It’s 17.05 on a warm September afternoon on the wide and peaceful platform 1 of the old Ankara station, still functioning behind the modern YHT (high speed) station. If you arrive at the back there are no stairs to deal with, no escalators, just an x-ray machine and you are in at platform level. The woman screening my bags asks me if I have a knife. I tell her it’s little one and just to prepare my food. She accepts this explanation without my needing to open anything to prove my innocence.
The ‘Dogu Express’ pulls in slowly from the west, pulled by an old and slightly brutal looking TCDD diesel locomotive. Aerodynamics are clearly unimportant at the speed we will be travelling at over the next 24 hours. The train is made up of seated wagons, couchettes, a restaurant car and sleeper carriages towards the rear.
The modern style of carriage is called a V2000, and they are simply great. I’m in carriage number 8, and there to greet me is Michael, my carriage attendant. I’m on board after a cursory ticket inspection, and I unpack in the sleeper compartment.
It’s a little older than the one I had coming from Sofia, but every bit as comfortable. I have packed my luggage so that I don’t need to open my big bag; I have everything I need in my daypack and camera bag. My first priority is to unpack my shopping and stock the fridge. Getting provisions was easy, however getting beer was very hard. But I haven’t got to where I am today without learning a few tricks, and I have some ready chilled beer and a bag of ice from my hotel.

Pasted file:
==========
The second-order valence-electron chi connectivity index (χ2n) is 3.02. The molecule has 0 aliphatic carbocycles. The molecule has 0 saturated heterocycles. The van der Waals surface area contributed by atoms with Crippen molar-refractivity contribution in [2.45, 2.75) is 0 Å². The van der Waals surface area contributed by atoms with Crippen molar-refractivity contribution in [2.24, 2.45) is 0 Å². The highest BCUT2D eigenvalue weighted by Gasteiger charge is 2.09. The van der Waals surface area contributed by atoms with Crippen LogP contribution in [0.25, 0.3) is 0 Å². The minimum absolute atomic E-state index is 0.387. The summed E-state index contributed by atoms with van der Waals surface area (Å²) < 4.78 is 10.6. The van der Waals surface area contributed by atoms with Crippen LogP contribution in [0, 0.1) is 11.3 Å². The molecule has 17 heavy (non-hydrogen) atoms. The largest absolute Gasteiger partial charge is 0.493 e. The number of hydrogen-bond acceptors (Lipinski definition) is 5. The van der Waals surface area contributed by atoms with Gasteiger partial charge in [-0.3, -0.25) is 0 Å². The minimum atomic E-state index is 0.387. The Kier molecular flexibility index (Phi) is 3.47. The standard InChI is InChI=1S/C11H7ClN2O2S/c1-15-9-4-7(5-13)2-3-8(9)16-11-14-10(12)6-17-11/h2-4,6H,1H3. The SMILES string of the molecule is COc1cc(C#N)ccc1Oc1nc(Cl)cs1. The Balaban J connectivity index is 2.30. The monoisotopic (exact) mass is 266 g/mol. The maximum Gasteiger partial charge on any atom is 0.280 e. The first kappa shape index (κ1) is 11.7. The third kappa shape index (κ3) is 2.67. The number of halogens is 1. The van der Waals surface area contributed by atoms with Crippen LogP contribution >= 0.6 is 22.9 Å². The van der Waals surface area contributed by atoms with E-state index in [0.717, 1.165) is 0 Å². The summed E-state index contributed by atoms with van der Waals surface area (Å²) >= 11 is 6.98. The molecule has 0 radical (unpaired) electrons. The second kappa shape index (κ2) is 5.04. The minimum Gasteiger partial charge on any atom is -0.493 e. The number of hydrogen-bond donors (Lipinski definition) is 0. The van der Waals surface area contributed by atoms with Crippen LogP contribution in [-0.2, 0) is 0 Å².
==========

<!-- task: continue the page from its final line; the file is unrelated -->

I should mention that it can be quite hard to get a ticket for a sleeper on this train. Tickets go on sale 30 days before departure and are usually sold out within a day. You can buy them online, but not wishing to miss the moment, I paid a really helpful Turkish travel agent to get this for me. They are called Amber Travel, and recommended over at Seat 61. I must say I found them excellent to deal with, and e-tickets were sent to me well in advance.
The carriage fills up mostly with Turkish families that I’m guessing are headed to their homes in the country. I’m the only European in this carriage. I discover quite a few of the people on board are actually just seeing other people off, and they are eventually shepherded off by Michael. A man tries to join me in my compartment, but I’m having none of it as I have paid the rather good value 20TL supplement to have the place to myself. Much to my embarrassment it turns out that he is my next door neighbour and he is trying simply to give me one of my bags that I have forgotten that I have left in the corridor. I spend the next few minutes apologising profusely.
We set off on time at 17.55 with a jolt. This is uncharted territory for me, and I remind myself that ahead of me Turkey has borders with Syria to the south and Iran to the south east. Places that normally feel very remote, but are now becoming just a bus ride away.